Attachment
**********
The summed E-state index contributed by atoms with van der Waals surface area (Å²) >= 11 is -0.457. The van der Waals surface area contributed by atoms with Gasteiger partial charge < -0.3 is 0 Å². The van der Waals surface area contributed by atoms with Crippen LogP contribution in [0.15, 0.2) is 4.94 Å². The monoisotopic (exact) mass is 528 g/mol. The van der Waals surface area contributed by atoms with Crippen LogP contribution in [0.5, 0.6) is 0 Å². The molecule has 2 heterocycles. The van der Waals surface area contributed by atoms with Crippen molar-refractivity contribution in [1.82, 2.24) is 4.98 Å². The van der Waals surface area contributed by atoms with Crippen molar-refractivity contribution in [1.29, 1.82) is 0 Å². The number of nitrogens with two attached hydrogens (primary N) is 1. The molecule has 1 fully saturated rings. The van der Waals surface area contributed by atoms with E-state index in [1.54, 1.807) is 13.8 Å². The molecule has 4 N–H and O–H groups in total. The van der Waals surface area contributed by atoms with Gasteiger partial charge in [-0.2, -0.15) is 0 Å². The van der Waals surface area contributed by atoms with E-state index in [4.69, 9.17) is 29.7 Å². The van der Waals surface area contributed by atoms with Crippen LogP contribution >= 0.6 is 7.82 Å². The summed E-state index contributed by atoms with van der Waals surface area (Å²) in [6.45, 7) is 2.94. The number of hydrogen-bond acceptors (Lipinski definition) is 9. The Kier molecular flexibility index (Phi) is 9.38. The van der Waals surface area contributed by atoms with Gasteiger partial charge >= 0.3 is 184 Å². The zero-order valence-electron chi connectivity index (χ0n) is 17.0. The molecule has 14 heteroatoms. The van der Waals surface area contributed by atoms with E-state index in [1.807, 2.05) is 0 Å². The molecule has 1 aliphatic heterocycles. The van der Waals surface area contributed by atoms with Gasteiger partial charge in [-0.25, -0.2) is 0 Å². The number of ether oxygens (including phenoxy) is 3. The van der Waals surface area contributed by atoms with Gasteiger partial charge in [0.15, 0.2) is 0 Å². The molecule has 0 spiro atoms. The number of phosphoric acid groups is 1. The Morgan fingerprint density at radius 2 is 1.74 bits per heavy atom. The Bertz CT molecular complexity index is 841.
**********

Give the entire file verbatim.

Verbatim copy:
The summed E-state index contributed by atoms with van der Waals surface area (Å²) >= 11 is -0.457. The van der Waals surface area contributed by atoms with Gasteiger partial charge < -0.3 is 0 Å². The van der Waals surface area contributed by atoms with Crippen LogP contribution in [0.15, 0.2) is 4.94 Å². The monoisotopic (exact) mass is 528 g/mol. The van der Waals surface area contributed by atoms with Crippen LogP contribution in [0.5, 0.6) is 0 Å². The molecule has 2 heterocycles. The van der Waals surface area contributed by atoms with Crippen molar-refractivity contribution in [1.82, 2.24) is 4.98 Å². The van der Waals surface area contributed by atoms with Crippen molar-refractivity contribution in [1.29, 1.82) is 0 Å². The number of nitrogens with two attached hydrogens (primary N) is 1. The molecule has 1 fully saturated rings. The van der Waals surface area contributed by atoms with E-state index in [1.54, 1.807) is 13.8 Å². The molecule has 4 N–H and O–H groups in total. The van der Waals surface area contributed by atoms with Gasteiger partial charge in [-0.2, -0.15) is 0 Å². The van der Waals surface area contributed by atoms with E-state index in [4.69, 9.17) is 29.7 Å². The van der Waals surface area contributed by atoms with Crippen LogP contribution >= 0.6 is 7.82 Å². The summed E-state index contributed by atoms with van der Waals surface area (Å²) in [6.45, 7) is 2.94. The number of hydrogen-bond acceptors (Lipinski definition) is 9. The Kier molecular flexibility index (Phi) is 9.38. The van der Waals surface area contributed by atoms with Gasteiger partial charge >= 0.3 is 184 Å². The zero-order valence-electron chi connectivity index (χ0n) is 17.0. The molecule has 14 heteroatoms. The van der Waals surface area contributed by atoms with E-state index in [1.807, 2.05) is 0 Å². The molecule has 1 aliphatic heterocycles. The van der Waals surface area contributed by atoms with Gasteiger partial charge in [-0.25, -0.2) is 0 Å². The number of ether oxygens (including phenoxy) is 3. The van der Waals surface area contributed by atoms with Gasteiger partial charge in [0.15, 0.2) is 0 Å². The molecule has 0 spiro atoms. The number of phosphoric acid groups is 1. The Morgan fingerprint density at radius 2 is 1.74 bits per heavy atom. The Bertz CT molecular complexity index is 841.